Selfless Hero is arguably the second-best minion in the game after Amalgadon. If you need a minion to take hit by a cleave, be a bumper, or to give your minions another chance to attack, then buy a Selfless Hero. However, don’t fall into the trap of buying Selfless Hero too early; his  true potential is in the mid to late-game stage, not in the early game.

Annihilan Battlemaster, and most other battlecry minions, is best tripled when you have two Battlemasters already in play. Do not buy the Battlemaster; play it, then buy two more. You will lose so many stats, as Annihilan Battlemaster’s power comes from his Battlecry, which grants him a lot of health. 

Oh, and a small note: Sell Steward of Time when you see two minions you want to buy. 

One more important thing you should understand is knowing which minions help you create a certain build. Please refer to our composition guides to know which minions are your key cards.

Lacking knowledge of how to play your current hero

There are way too many heroes that have their special way to play. I do suggest researching more on heroes on how they do their curves and turns. What their strengths and weaknesses are, and how to take advantage of their abilities. I hope down the line; we will have a guide for every hero. However, for now, we have a simple tips for all Battlegrounds heroes article, which should help you get started! Our most recent hero guide covers the Battlegrounds hero Deathwing.

The importance of Money Management

Do not waste gold. If you can help it, do not reroll. You need to frequently buy minions to keep your Warband strong. Replace your weaker minions with ones that can trade upward. Pick up strong pairs so you can find yourself a triple. Buy Menagerie Jugs or any other AoE buff cards constantly. 

Do not waste gold on single targeted buffs unless you have a Brann or have leftover gold and need to spend it on something. If you already have a win condition, such as Mama Bear, do not start buying Brann Bronzebeard or Cap’n Hoggars. That is unless Bob just feeds you cards that can help you pivot into a better situation. If you get a turn where you are upgrading or making a triple, think about what your gold will look like, what minions you can sell, and how much gold you can work. If you have a hero power that costs gold, factor in how much gold you plan to spend before you can use your hero power. Do not make your Warband weaker just because you want to use your hero power.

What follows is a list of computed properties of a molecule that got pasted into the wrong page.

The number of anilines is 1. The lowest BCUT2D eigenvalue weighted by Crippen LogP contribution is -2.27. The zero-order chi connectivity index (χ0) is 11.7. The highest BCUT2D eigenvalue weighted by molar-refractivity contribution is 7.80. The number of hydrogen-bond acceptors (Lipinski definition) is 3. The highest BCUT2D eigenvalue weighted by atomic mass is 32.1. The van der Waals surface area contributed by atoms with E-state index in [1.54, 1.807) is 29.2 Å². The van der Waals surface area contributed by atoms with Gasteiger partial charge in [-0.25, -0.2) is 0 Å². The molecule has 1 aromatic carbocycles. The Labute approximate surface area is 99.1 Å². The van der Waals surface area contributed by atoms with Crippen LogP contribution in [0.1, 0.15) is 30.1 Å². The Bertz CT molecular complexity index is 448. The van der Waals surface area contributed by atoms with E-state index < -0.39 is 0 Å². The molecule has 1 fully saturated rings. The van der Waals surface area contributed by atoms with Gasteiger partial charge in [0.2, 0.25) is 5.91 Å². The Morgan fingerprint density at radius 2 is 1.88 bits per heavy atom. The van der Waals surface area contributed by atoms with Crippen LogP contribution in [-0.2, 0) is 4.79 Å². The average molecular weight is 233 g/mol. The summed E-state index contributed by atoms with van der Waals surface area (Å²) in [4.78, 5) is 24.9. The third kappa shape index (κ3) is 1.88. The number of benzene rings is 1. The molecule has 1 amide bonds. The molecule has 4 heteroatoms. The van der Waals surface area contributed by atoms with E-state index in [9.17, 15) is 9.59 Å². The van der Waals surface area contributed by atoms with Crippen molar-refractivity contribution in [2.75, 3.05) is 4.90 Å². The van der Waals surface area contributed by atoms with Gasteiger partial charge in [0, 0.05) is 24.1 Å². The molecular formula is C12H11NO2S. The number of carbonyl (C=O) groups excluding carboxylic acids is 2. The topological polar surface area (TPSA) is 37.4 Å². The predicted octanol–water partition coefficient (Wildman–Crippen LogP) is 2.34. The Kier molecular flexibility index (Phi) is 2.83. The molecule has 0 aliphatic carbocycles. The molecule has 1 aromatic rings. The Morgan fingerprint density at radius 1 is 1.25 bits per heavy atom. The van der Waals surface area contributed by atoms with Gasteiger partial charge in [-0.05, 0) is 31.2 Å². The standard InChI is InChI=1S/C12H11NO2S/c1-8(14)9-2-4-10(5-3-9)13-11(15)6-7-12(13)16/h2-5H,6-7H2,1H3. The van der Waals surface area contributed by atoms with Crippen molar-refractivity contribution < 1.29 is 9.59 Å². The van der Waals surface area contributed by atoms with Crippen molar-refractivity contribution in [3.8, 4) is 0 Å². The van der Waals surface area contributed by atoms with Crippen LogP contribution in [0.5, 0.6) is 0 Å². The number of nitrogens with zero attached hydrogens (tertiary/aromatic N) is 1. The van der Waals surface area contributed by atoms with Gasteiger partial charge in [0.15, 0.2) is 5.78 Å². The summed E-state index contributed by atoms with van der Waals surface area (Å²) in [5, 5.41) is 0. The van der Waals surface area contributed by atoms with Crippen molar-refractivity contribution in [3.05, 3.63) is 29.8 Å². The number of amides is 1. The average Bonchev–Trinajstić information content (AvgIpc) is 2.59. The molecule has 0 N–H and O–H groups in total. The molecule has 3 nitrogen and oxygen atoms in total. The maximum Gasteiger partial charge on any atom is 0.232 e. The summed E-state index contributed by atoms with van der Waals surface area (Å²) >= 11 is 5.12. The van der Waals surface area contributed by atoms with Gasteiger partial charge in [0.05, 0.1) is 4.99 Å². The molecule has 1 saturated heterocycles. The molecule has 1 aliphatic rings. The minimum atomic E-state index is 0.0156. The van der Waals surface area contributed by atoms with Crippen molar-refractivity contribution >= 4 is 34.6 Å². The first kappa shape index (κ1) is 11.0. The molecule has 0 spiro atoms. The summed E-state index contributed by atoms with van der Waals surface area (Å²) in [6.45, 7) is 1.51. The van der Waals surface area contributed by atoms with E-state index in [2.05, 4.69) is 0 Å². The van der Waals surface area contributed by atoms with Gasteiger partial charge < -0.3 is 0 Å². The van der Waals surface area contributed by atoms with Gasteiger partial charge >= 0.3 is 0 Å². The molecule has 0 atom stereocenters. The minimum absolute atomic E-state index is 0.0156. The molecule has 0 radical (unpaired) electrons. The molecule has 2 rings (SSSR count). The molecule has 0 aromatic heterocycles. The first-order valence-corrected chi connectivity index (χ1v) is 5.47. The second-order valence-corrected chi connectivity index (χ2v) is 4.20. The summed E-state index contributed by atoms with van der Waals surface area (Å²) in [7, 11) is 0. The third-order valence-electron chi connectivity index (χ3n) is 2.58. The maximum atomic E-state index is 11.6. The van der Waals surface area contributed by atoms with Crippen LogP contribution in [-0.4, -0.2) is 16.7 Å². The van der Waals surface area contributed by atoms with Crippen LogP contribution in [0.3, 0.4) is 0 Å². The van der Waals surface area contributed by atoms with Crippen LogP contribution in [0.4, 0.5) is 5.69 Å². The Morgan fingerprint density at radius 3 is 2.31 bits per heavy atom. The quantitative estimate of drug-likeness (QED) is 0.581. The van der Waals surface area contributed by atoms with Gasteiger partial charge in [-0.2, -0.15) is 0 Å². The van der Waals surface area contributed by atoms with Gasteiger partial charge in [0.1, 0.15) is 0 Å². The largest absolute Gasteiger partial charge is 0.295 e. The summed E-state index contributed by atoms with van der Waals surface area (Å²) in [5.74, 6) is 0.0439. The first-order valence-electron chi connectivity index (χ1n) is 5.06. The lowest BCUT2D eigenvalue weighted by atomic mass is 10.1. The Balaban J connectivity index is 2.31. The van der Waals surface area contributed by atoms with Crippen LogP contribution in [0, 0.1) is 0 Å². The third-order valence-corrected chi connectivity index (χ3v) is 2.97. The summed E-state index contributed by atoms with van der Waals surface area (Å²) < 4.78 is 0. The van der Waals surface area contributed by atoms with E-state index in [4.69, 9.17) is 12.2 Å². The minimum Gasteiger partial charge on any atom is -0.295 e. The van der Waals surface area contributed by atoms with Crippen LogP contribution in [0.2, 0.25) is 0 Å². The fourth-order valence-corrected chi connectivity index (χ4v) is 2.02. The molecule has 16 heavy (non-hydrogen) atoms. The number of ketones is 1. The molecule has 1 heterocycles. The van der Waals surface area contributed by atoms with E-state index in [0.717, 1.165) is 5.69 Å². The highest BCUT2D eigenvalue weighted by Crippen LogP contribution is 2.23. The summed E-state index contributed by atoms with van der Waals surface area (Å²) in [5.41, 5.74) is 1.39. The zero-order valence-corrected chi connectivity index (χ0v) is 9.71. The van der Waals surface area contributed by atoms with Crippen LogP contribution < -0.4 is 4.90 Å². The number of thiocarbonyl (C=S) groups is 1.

Always think ahead.

Thinking ahead is just the most important tip I can give anyone. Think of the cards you need in the future. Think of who you will be fighting next and what card you can use to beat them. If they’re elementals, then try and find a Deadly Spore. If they’re mechs, try and find an Unstable Ghoul. Look at your Warband and think what cards can save you right now. 

Maybe you’re Mechs, and you really want to find Metaltooth Leaper and Mechano Egg to go with your Deflect-o-Bots. You reroll five times and don’t find anything. Maybe it’s best you just settle for whichever strong minion they offer to replace your weakest minion. Even if it’s a small upgrade, it could be the difference between a 100% loss or having a 10% chance to win.

Ask yourself questions like:

-For what am I looking? 

-If I upgrade now, will I still be in a good spot? 

-How do I guarantee a top 4 victory? 

-How do I beat the last few remaining players? 

-What does my gold look like if I make these purchases? 

-Do I really want to freeze for that?

-What minions do I sell?

-Would a Selfless Hero or Deadly Poison/Maexxna be better right now than this minion?

-Is this minion going to scale fast enough? 

-Is this minion even helping me at all? 

-Do I need to use my hero power at this turn? 

-Is this triple a bait?

You could ask a million other questions, but stuff like this is what I ask myself. And that’s it, ten mistakes that under 6k players make. These questions are in no particular order and should all equally be aspects you can improve on yourself. I hope to see you all climb to a higher ladder rank, win more games, and stay away from Bob’s disgusting spicy pretzel mustard.